11. The British museum

The issues raised here are of particular importance to museums in Britain since they, like American and French public collections, are responsible for significant numbers of contested objects. Turkey has recently claimed the return of a number of objects from museums around the world, most publicly the Stele of Antiochus I (right) from the British Museum. The British Museum has responded by pointing out that this was acquired by Leonard Woolley in 1924 with permission from the French authorities in Syria, where the stele was then stored. It has expressed willingness to discuss a loan for temporary exhibition but concludes a press statement from April 2012: “The trustees… cannot consent to the transfer of ownership of the stele and firmly believe that it should remain part of the British Museum’s collection where it can be seen in a world context by a global audience.” A consequence of this dispute has been that Turkey now refuses to lend to the British Museum, which also has problematic relations with Greece over the Parthenon Marbles, and with Egypt. This is a potentially damaging situation for one of the world’s greatest museums of the ancient Mediterranean.

12. The V&A

The V&A faces similar dilemmas. It emerged in the early 2000s that a Spanish monstrance in the museum’s collection had been stolen from a monastery in Spain in 1885. The V&A faced a problem. Its title was good. The monstrance had been left to the museum by someone who had good title to it under English law. The National Heritage Act 1983, governing the V&A, does not allow it to dispose of objects unless they are duplicate or useless. The monstrance was neither. So it was agreed by the V&A trustees in 2003, that the object should be returned to Spain on indefinite loan, subject to certain assurances about its care, and it was sent to the treasury of Zamora Cathedral in 2005.

Another case that arose during my time at the V&A concerned the Ethiopian treasures (including this gold crown, around 1740, right) taken from the Emperor Theodore after his defeat at the Battle of Magdala in 1868. W. E. Gladstone, who was prime minister at the time, told the House of Commons in 1871 that “he deeply lamented... that those articles, to us insignificant, though probably to the Abyssinians sacred and imposing symbols… were thought fit to be brought away by a British Army”. He went on to say that “with that just and kindly spirit which belonged to him, Lord Napier said these articles… ought to be held in deposit till they could be returned to Abyssinia”. The V&A received a letter in 2010 from the then President of Ethiopia asking for their return. But a reasonably positive response, which asked among other things for information about the gold crown returned in the 1930s, received no reply, making it reasonable to assume that it has disappeared: a reminder of the risks to preservation that can arise from return.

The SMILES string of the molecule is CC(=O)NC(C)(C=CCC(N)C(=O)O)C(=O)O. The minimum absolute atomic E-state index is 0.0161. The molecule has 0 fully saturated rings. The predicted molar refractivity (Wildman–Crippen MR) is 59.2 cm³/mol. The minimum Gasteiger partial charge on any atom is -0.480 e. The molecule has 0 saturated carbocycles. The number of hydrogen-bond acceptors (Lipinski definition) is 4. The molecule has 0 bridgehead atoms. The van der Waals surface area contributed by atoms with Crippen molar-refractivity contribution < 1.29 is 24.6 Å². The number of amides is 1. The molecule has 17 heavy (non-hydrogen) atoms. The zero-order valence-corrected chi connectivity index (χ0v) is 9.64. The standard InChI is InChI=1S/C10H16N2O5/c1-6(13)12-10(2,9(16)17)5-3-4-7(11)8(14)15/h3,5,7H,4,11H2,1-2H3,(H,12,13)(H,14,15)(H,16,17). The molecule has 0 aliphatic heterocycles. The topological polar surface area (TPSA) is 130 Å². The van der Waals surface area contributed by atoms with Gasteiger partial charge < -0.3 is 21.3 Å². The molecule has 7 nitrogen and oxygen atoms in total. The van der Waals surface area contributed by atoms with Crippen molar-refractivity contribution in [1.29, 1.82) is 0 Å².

Towards the end of my time at the V&A, two other issues arose. One concerned a small marble head of a child taken by Sir Charles Wilson from the Sidamara Sarcophagus, now in the Archaeological Museum in Istanbul, and subsequently left to the V&A by his daughter. It seemed evident to me, my colleagues, and the trustees that it should be returned, a course of action that had been agreed in principle by the V&A in the 1930s. The head does not fit with the collections of the V&A, which has no classical antiquities, but it clearly does belong with the sarcophagus from which it was taken. I hope that its return will not be long delayed. It would be particularly unfortunate if it were argued that return would set a dangerous precedent. To suggest that the rectification of an obvious anomaly of this kind would prejudice the case for the retention of the Parthenon marbles or other antiquities would be to accept that there are parallels where there are none.

13. The Parthenon Marbles

I well remember the claim made for the return of what were then known as the Elgin Marbles in the early 1980s, the then director David Wilson’s sturdy assertion that they legally belonged to the British Museum, and his mixture of pleasure and annoyance at the visit of the then minister of culture, Melina Mercouri. Following that episode, there was a period when the Greek government was willing to discuss recognition of the British Museum’s legal ownership of the marbles on the condition that the Greek stake in them was also recognised and they were in practice shared between London and Athens.